For Windsor Terrace residents and their furry canine companions, the sense of community is nothing to bark at. Indeed, patches of green grass galore and endless belly rubs have made this family-centric neighborhood a paradise for its four-legged friends.
The Brooklyn neighborhood has emerged as a more affordable alternative to nearby Park Slope, with a small-town charm and tight-knit sense of camaraderie among its 20,000 residents. It turns out that this neighborly kinship is drawn from the common bond between dog owners who live in the area.
There are several places that bring dog lovers together in Windsor Terrace, but the central player, of course, is Brooklyn’s beloved backyard: Prospect Park.
Mervin Weekes walks his two dogs at the park three times a day. For him, weekends are the best time to meet other owners and their dogs. Weekes, who has lived in Windsor Terrace for ten years, says that dogs are what bind residents together.
“It forces you to meet new people,” he said. “Before I had dogs, I didn’t know anyone.”
Lynn Cho moved to Windsor Terrace only recently, but she agrees that dogs in the neighborhood tend to act as a magnet between their humans. “There’s some kind of natural bond between dog owners,” she says.
The proximity to Prospect Park is what brought Cho to Windsor Terrace. Cho was looking for a place where her two-year-old Golden Retriever, Ray, would still have access to the off-leash hours she grew used to in Central Park.
The park is just one example of the many open spaces available for dogs in need of a morning stroll. Lars Engstrom has lived in the area since the early 2000s and highlights the many parks, and low-traffic streets as perfect dog walking spots for his Golden Retriever-Chow mix, Honey Bear.
Along these paths, he’s become close with many fellow dog owners. “It’s a small enough neighborhood that people get to know you,” he says. “It’s rare that she sees a dog she doesn’t already know.”
The opportunity to socialize with people and other dogs is part of what keeps Windsor Terrace dogs happy and healthy. At the Greenwood Dog Run, neighbors mingled as Ziggy, Champ, June, and Rocky gathered for a day of play. The owners knew each other’s dogs by name and laughed along as Champ led an intense game of fetch.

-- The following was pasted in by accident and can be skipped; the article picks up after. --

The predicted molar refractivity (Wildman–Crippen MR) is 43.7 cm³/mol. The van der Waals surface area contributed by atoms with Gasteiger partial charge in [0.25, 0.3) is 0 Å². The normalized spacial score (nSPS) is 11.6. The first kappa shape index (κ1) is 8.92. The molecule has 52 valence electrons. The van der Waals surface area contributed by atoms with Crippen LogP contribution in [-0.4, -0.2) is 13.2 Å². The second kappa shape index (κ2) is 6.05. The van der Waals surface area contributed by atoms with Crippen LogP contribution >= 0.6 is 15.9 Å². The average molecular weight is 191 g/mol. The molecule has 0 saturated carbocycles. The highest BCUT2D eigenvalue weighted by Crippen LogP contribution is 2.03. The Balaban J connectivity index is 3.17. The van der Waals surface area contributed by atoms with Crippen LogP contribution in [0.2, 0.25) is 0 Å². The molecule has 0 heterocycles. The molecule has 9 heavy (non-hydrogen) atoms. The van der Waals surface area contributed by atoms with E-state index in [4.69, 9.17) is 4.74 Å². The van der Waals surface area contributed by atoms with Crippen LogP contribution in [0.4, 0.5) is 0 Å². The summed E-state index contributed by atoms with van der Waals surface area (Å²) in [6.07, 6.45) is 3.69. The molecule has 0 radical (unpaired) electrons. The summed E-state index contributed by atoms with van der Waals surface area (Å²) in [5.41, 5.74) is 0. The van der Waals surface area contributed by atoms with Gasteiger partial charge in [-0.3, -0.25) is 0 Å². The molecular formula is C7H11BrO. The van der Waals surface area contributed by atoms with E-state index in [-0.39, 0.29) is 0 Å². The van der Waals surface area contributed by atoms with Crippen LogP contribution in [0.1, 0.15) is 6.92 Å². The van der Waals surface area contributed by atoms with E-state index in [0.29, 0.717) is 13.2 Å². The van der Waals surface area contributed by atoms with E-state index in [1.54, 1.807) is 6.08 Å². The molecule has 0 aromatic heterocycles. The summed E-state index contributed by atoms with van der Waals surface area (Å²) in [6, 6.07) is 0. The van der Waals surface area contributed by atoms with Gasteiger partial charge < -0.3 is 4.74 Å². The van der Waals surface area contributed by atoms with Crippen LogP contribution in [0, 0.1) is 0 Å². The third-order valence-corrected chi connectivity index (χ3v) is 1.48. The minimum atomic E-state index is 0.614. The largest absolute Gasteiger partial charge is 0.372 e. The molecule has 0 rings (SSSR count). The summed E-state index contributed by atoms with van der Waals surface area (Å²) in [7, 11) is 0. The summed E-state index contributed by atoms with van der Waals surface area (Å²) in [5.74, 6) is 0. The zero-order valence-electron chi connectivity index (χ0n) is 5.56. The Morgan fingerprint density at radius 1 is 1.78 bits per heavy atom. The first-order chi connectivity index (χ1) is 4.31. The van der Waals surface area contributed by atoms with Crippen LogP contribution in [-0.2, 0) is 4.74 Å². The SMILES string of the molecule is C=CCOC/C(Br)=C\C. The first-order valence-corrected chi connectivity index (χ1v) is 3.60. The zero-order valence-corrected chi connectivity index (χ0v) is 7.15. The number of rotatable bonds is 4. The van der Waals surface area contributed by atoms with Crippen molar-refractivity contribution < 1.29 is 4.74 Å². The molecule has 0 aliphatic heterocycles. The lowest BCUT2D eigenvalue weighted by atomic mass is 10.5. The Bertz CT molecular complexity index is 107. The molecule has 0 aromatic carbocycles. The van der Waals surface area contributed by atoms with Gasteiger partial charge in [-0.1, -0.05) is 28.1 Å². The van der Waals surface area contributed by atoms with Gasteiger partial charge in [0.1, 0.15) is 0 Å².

“Dogs are pack animals,” explained Noam Landor, the Practice Manager at Alison Animal Hospital. “The opportunity to have other pet friends nearby that they can go on a walk with, or play with is important for their quality of life.”
The socialization is important for pet owners as well. “It’s not just the dogs that socialize at the dog runs,” said District Manager Jeremy Laufer, who’s Pitbull mix, Orson, often joins him in the office. “While the dogs are playing, people will talk about their dogs or about anything else.”
The close-knit community allows the animal hospital to better serve the pets they care for. “The dogs are happy and comfortable to come in here. They don’t see it as a bad place to be,” said Landor. This allows veterinarians to offer better care for the animals they serve. “When a pet is happy to come in, and the owner is happy to come in, it’s easier to do preventative care.”
Even if they aren’t a client, animal lovers can swing by to ask questions, learn about events, or just grab a treat for their pets. The animal hospital puts together local events for pet owners, working closely with local organizations, including Sean Casey Animal Rescue.
Many of the dogs in the area were adopted from Sean Casey Animal Rescue. Even if you don’t have a pet of your own, “everybody in the neighborhood knows Sean Casey,” said Landor.
The no-kill animal shelter opened on Fort Hamilton Parkway in 2008 and has since woven itself into the very fabric of the Windsor Terrace community. Casey thought a residential neighborhood like Windsor Terrace would be the perfect fit for the shelter’s critical care and foster care services.
“We’ve done our best to help the community,” says Casey, who emphasizes his commitment to the people as well as the animals. “Our place is not just an adoption center,” he said. “In a lot of ways, it’s a community center.”
For Susan Slovak, a nearby Kensington resident, adopting from Sean Casey’s was her ticket to becoming more involved in the neighborhood. Casey handpicked Slovak’s Pitbull-Basset mix for her. Since then, Slovak says she continues to meet new people through her dog, Daphne. “She got me into the neighborhood,” she said.
The animal rescue plays a large role for the volunteers as well. Stephen Appell visits to walk Bailey, a six-year-old Beagle who loves to howl and be petted. Appell lost his own Beagle in 2012. Since then, he’s been spending his time helping other dogs in need.
“It’s very rewarding to come here and give friendship to other dogs that are sometimes abused and abandoned,” he said. “There’s a sense of accomplishment when they get adopted.”
Indeed, the shelter provides a home for animals in need, but throughout Windsor Terrace, dogs continue to provide a distinctive bond for its many residents.
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